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Nelson v. Beuchler

United States District Court, D. Utah

April 22, 2019

LISA NELSON; Plaintiff,


          Jill N. Parrish United States District Court Judge

         Before the court is a motion to dismiss brought by defendants Jo Ann Buechler and Lena Edenton. [Docket 37]. The court GRANTS the motion and dismisses plaintiff Lisa Nelson's claims against these defendants.


         Nelson, Buechler, and Edenton worked for Salt Lake County. In 2003, a personal dispute developed between Nelson, on one side, and Buechler and Edenton, on the other. Nelson alleges that between 2003 and 2005, Buechler and Edenton lodged a number of official complaints against her, erroneously claiming that Nelson had engaged in time-card fraud. In June 2005, Nelson received approval to transfer to a different department with better career opportunities. But Buechler, who then worked in the auditor's office held up the transfer paperwork for a period of time. In September 2005, Nelson lodged a complaint against Buechler and Edenton. Buechler's and Edenton's supervisors instructed them to stop their harassing behavior.

         In 2009, the associate director of human resources approached Nelson and showed her a letter detailing time-card fraud allegations made against Nelson by Buechler and Edenton between 2003 and 2009. The letter was addressed to Buechler's supervisor. The associate director told Nelson that the human resources department believed that Buechler had unfairly targeted Nelson. Buechler's supervisor again told her to stop harassing Nelson and restricted Buechler's access to Nelson's time cards. At some indeterminate point in time, Edenton approached Nelson at work and told her that Edenton hated her because “cute, skinny blonde cheerleader types made her life hell growing up.” In 2013, Nelson and Buechler began to work together as team members on a software implementation project. Initially, Nelson and Buechler worked well together. But in April 2015, Edenton transferred into Buechler's department and began to work directly under Buechler. At that time, “the atmosphere and mood of the of the office changed.” Complaints against Nelson were lodged from the payroll department, which consisted of Buechler, Edenton, and two other employees. At work meetings, Buechler also mentioned incidents related to past allegations of time-card abuse. These events in 2015 caused Nelson to experience a great deal of stress and anxiety.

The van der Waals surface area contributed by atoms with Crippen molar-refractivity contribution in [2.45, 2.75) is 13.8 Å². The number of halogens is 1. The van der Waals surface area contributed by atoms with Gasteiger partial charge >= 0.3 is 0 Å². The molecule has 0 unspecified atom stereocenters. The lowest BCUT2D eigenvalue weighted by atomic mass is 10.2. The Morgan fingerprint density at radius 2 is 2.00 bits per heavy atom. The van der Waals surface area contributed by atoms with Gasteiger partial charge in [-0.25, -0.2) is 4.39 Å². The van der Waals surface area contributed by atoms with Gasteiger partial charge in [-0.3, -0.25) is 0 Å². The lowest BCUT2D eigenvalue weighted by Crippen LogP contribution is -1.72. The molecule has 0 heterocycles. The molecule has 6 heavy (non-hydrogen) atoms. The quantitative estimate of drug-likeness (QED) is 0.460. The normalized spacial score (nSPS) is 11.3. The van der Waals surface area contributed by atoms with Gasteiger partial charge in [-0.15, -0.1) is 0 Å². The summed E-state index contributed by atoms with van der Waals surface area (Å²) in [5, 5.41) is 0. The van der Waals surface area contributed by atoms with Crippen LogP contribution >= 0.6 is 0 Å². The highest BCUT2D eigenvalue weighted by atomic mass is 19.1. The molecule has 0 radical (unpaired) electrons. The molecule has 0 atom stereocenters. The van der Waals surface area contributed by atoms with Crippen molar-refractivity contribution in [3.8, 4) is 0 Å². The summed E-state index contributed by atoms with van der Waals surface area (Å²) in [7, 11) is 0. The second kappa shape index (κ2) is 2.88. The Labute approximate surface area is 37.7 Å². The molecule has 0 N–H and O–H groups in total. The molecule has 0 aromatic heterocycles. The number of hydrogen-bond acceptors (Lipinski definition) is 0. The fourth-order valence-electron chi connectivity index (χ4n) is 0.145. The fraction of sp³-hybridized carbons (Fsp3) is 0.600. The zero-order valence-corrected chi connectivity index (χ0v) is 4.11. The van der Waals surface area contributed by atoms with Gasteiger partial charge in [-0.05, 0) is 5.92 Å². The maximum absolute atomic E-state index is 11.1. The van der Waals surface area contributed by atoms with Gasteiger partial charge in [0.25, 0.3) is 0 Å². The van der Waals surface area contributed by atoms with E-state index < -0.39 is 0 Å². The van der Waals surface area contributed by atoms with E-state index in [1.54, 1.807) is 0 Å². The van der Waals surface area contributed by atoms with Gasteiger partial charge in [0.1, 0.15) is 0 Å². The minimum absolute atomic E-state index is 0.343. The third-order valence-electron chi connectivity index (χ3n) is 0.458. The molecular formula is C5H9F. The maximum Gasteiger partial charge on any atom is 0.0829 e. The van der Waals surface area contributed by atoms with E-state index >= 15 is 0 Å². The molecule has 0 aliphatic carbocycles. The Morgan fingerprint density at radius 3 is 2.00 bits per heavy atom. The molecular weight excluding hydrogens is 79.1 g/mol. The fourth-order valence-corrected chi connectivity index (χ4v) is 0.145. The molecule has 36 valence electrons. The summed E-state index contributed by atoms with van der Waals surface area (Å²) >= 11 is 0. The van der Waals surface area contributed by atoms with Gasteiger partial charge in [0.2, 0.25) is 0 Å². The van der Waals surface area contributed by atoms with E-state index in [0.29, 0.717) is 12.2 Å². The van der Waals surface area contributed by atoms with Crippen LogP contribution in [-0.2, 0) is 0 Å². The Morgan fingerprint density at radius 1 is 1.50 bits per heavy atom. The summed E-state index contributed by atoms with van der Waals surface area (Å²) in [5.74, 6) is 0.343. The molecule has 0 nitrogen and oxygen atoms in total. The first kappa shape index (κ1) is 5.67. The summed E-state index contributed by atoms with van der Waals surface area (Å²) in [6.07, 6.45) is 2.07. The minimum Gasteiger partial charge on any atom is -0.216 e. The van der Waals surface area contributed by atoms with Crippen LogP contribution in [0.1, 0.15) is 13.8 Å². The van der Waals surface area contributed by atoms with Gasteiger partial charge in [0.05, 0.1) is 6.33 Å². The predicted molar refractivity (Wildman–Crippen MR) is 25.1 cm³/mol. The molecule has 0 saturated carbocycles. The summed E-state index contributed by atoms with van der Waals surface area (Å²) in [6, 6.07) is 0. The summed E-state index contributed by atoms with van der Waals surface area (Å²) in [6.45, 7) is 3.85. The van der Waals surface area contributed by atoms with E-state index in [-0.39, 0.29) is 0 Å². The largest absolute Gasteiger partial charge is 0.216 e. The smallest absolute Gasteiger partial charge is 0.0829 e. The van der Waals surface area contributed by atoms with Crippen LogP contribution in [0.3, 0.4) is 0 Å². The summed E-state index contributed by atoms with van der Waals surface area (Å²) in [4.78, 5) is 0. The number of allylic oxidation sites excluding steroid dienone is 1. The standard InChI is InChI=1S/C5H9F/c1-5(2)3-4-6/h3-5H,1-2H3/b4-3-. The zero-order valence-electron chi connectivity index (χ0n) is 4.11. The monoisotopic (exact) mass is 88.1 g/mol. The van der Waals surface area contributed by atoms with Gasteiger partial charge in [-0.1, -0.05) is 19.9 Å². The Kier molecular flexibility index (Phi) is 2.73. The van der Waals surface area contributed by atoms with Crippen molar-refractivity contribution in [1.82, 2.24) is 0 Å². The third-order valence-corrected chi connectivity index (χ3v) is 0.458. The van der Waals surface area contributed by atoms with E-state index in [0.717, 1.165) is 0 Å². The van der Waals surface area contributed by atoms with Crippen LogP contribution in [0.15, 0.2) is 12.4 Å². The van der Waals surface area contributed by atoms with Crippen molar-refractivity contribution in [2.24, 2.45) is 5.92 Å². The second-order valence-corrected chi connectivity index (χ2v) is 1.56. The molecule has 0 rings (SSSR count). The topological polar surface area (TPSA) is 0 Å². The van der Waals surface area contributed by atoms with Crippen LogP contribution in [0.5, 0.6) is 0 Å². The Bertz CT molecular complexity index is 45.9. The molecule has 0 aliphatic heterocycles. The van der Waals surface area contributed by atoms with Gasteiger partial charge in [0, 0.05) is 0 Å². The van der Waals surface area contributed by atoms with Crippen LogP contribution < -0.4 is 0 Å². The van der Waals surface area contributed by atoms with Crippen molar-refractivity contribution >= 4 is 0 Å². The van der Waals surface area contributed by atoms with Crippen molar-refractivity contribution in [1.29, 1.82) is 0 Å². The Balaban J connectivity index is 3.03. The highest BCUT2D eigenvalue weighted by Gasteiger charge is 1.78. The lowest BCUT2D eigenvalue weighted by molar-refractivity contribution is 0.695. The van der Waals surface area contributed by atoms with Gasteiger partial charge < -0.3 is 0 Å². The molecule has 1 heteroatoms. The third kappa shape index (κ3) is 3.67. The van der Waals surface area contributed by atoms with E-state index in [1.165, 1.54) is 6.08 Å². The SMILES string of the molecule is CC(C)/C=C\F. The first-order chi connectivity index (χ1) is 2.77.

In December 2015, a consultant mentioned generally the issue of time-card fraud at a work meeting attended by Nelson, Buechler, and Edenton. Buechler and Edenton, who were seated in front of Nelson, turned around and looked back at her when the topic of time-card fraud was mentioned. Nelson had a panic attack and left the meeting. Due to her impaired mental state caused by Buechler and Edenton's harassment, Nelson requested leave from work under the Family and Medical Leave Act of 1993. She later applied for and received long-term disability benefits. But in April 2017, Salt Lake County forced Nelson to retire after her insurer discontinued her disability benefits.

         Nelson sued Buechler, Edenton, Salt Lake County, and her long-term disability insurer. Nelson's claims against Buechler and Edenton (hereinafter, the individual defendants) arise under 42 U.S.C. § 1983. Nelson alleges that the individual defendants deprived her of her due process rights guaranteed by the Fifth and Fourteenth amendments to the U.S. Constitution. The individual defendants moved to dismiss the claims against them. They argue that they are entitled to dismissal because they did not deprive her of any procedural due process rights.


         42 U.S.C. § 1983 creates a cause of action for the depravation of a right secured by the Constitution. In her complaint, Nelson asserts that the individual defendants deprived her of procedural due process rights guaranteed by the Constitution. Courts “examine procedural due process questions in two steps: the first asks whether there exists a liberty or property interest which has been interfered with by the State[;] the second examines whether the procedures attendant upon that deprivation were constitutionally sufficient.” Kentucky Dep't of Corr. v. Thompson, 490 U.S. 454, 460 (1989) (citation omitted).